sticks all the way to where I was parallel to the hose. The top-out was
particularly uncomfortable since what looked like snow & ice was just snow
plastered on rock. I managed it and then snapped a good shot looking down on
Brad as he did another lap on his climb.
It was about 2:30 so we decided to call it a day. While not as good as we
have seen it in early season, it was just fine for both of us. We had a nice
hike and we climbed some ice. Doesn't get much better that that. Brad and I
both agree that "in our professional opinions" the ice isn't IN, but it is
certainly climbable and in a few days there should be some fun things to
play on. Winter is IN and ice season is almost here. Enjoy...
Ice Conditions Report:
Selected Ice Conditions effective February 23, 2017
The warmup has really hit us hard everywhere but in the higher elevations. Anywhere in the direct sun is dam close to toast right now. The Amphitheater at Frankenstein is off the radar, or certainly should be. You can probably do the Pegasus rock finish, but that's all. And I would be VERY careful walking under anything over in that area. As of today, Thursday Feb 23, Standard Route still looks OK. I also spotted someone climbing on Waterfall, tho I'm sure that the normally funky top outs are worse. The bottom of Dropline fell down, but Dracula still looks good. I was pleased to see that Willies still looks good. The snow has compacted and I saw what looked to be blue ice. The left side of Willard is basically gone, but Hitchcock, The Cleft, Left Hand Wrench, the far right slab and Elephant Head are still climbable. Other than the Barking Dog and North End I would write off Cathedral Ledge. I know people are going to ask about Repentance, etc and frankly I would caution away from it. In fact anything that is supposed to be attached to rock is suspect. Not to mention the fact that there is a LOT of stuff hanging around above you on Cathedral at this time.
Automobile Gas Saver Tip:
While gas prices have dropped substantially, they still are a big drain on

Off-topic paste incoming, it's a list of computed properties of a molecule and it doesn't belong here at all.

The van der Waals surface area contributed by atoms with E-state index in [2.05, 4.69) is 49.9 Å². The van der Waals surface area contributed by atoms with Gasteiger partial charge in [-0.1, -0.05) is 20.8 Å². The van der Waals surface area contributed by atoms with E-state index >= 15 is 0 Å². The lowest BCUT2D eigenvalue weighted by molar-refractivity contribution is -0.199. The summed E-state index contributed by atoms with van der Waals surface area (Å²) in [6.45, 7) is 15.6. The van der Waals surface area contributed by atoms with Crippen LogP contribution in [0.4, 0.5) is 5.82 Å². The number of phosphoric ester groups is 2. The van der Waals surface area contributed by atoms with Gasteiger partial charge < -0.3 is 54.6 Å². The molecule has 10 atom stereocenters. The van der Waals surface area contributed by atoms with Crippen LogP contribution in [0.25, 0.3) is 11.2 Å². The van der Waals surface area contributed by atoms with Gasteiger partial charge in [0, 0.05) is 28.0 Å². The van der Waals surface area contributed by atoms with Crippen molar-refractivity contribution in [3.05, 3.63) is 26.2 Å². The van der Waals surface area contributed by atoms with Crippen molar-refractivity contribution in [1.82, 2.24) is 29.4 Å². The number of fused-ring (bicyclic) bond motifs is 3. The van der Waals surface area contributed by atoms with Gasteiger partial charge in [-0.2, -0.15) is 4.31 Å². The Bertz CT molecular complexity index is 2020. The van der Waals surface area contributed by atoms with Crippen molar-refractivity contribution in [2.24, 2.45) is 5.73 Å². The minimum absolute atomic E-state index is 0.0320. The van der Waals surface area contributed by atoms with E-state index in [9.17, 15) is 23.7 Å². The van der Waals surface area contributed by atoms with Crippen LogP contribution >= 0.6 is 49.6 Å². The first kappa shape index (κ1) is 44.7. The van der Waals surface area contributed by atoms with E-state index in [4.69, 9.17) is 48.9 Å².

everyone's budget. If you are on your way up here or leaving town one of the
cheapest places I have found to get gas is the station on Rt 16 in Tamworth.
As recently as Monday I filled up at $1.99/gal. They are generally 5-8 cents
a gallon cheaper than here in the Valley. If you are heading up toward
Bretton Woods be sure to have a full tank because gas up there is as much as
$2.60 a gallon.
Great Music in Portsmouth:
Yeah, I know. I say that every band I'm in is great. But this one is really really good. In House is a jazzy jam band that plays funk/rock grooves with wild guitar stuff over the top. Two guitars, bass and drums is the instrumentation - no vocals. This is NOT your daddy's ricky-ticky-jazz music, but you CAN dance to it and it is as modern as the latest groove you know. Original tunes with a couple of interesting covers thrown in for good measure.
Look - I dare you, NO I double-dog-dare-you to check it out. I promise you won't be disappointed. But if you ARE, I will personally buy you a beer. Now that's a deal you can't turn down...
Randy Roose - guitar
Jim Alba - guitar
Jared Steer - drums
Al Hospers (that's me) - bass
The Press Room
Nov 22, 2008
Mobile Version Of NEClimbs:
Up on one of the Mount Washington Valley's finest crags and want to know what that climb you're looking at is? Or maybe you're on your way up from Boston and want to check out the Ice Report for your upcoming weekend plans. Or more likely, you're at work just want to daydream about your next adventure. Well if you have a smart phone handy, you can get to NEClimbs from anywhere you have cell service. While it doesn't offer every single feature of the site and it's not an "app", in mobile form, it does do a whole lot and is very useful. Here is the live link to the mobile version of NEClimbs:
Check it out and if you have issues on your specific phone, please feel free to let me know.